This week’s Pop Culture League topic is zombies, a very popular entertainment vehicle these days and not just during the Halloween season. And not just in American entertainment. The whole world has been obsessed with zombies. In fact since 2010, there have been at least 100 movies worldwide about zombies or featuring zombies in them. Not to mention TV shows (The Walking Dead, anyone?). We might very well be at Peak Zombies.
Despite the popularity of zombies, they are not like any of the typical Classic Monsters–such as Dracula, Frankenstein, Wolf Man, Mummy, and the Creature. For one, the Classic Monsters are fully realized characters with emotions, desires and motives. Zombies by definition are braindead and therefore cannot have the aforementioned attributes. The Classic Monster is also usually the story’s adversary, and oftentimes its central character. You could count the horde of walking dead as the collective antagonist in a zombie-centric story, but it isn’t the same thing (I wouldn’t even count the lead zombie in I am Legend as a true antagonist).
In addition, the Classic Monster is at times the character that we could root for. They are the tragic heroes in the Shakespearean sense. Nobody cheers on the zombies. There are exceptions, of course. The TV show, iZombie, and the movie, Warm Bodies, come to mind. However, those are weak examples.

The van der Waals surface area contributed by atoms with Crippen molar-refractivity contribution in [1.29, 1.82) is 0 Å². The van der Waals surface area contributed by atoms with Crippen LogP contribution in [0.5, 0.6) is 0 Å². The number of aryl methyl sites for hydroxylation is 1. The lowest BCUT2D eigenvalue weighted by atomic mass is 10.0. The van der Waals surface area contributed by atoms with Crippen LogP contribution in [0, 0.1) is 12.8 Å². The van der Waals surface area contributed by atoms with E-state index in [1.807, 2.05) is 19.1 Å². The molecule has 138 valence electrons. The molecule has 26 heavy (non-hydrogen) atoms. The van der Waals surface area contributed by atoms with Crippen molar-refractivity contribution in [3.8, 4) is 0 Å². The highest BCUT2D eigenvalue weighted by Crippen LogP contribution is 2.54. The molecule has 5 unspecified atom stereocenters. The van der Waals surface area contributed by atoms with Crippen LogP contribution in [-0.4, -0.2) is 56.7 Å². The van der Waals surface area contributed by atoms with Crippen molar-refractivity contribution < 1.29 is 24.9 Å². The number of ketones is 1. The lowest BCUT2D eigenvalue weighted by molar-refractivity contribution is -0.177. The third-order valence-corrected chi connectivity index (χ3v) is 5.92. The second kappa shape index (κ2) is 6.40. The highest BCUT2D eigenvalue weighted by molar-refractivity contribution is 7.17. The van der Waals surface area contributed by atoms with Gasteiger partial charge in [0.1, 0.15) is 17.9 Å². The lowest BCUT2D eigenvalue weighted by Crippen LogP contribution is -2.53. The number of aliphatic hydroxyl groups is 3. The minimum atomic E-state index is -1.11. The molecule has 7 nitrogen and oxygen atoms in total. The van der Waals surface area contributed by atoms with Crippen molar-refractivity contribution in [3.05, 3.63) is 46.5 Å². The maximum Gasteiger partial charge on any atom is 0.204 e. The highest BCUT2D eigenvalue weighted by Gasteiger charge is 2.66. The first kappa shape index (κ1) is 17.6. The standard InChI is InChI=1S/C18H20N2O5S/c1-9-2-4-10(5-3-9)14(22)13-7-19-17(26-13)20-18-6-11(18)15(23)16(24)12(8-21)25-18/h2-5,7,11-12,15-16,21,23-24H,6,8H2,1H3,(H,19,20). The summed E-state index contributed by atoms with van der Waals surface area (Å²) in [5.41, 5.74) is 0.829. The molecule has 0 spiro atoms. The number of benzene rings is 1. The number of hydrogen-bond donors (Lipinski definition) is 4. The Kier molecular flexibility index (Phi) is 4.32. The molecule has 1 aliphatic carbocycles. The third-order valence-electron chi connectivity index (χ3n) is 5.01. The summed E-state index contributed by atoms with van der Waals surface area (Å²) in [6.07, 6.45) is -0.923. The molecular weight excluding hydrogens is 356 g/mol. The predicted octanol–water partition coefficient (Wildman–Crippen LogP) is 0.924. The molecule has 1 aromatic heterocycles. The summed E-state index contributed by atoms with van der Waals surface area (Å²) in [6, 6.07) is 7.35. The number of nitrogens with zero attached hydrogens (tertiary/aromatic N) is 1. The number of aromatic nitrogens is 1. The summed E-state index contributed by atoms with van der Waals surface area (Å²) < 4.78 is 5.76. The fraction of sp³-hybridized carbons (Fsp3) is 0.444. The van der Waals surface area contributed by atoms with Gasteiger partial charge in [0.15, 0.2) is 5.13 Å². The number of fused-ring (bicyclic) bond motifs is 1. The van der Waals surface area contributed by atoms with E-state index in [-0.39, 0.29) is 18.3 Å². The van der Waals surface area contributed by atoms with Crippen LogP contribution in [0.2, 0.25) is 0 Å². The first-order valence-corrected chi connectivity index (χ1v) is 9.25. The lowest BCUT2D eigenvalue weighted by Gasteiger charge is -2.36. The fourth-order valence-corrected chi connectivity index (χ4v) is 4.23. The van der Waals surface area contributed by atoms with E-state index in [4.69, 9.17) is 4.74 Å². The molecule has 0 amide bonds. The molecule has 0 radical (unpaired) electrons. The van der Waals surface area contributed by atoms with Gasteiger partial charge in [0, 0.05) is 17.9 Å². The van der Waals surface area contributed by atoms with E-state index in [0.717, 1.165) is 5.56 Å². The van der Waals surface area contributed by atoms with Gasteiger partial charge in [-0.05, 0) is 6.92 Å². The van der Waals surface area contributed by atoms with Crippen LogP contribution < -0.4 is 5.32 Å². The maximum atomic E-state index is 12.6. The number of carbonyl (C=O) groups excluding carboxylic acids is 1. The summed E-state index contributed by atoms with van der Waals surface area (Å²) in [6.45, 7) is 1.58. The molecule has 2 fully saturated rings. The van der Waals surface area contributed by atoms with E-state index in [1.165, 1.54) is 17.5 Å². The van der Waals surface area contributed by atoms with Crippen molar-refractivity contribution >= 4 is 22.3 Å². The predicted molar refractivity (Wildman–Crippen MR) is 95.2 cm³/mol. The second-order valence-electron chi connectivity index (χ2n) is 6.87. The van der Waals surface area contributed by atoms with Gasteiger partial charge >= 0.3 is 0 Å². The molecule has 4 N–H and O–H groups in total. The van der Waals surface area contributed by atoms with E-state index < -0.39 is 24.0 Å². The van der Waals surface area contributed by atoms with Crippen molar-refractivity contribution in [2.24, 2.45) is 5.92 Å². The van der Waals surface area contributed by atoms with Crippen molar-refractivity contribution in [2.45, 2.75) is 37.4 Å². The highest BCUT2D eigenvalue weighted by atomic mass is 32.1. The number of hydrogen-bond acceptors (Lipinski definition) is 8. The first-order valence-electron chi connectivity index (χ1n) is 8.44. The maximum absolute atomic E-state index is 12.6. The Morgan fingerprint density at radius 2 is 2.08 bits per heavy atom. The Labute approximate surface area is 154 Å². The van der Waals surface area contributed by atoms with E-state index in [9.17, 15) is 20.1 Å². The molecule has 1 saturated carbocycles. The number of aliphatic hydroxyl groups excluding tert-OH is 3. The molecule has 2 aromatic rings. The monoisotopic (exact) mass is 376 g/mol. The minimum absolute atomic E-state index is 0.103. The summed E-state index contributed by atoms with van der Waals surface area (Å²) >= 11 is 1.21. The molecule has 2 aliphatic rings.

Consequently, from a commercial standpoint, merchandising for zombies is sparse. Sure, there are Walking Dead “walker” action figures, iZombie Funko Pop! figures, and even generic zombie figurines in the market place, as well as masks and whatnot. But without a monster brand–you need a trademarkable name (“Tommy the Zombie”?)–there are not really any signature zombie products.
The zombie paradigm therefore forces the shift to the humans in the story. The zombies become the backdrop and the obstacle to overcome. As such, the “bad guy” is usually just another human character. This is really a derivative of the Scooby-Doo formula, where the real monsters are human.
So just as the focus in the storyline is on the humans, the merchandising is relegated to the human characters. This is best exemplified by products for The Walking Dead, and I presume it will be true for Fear of the Walking Dead as well.
As a final tangent to the topic, I will go out on a limb here to say that the underlying zombie theme is really an existential one. In a zombie apocalypse, people are forced to confront their own worse characteristics. People have to choose who they really are, for better or worse. While death by zombie is a constant threat, it’s really the decisions and actions of people that do them in. Furthermore, the zombie in many ways is a reflection of our sins. And our sins have a way of coming back to haunt us.
If you can’t get enough of zombies, take a bite out of these Pop Culture League postings: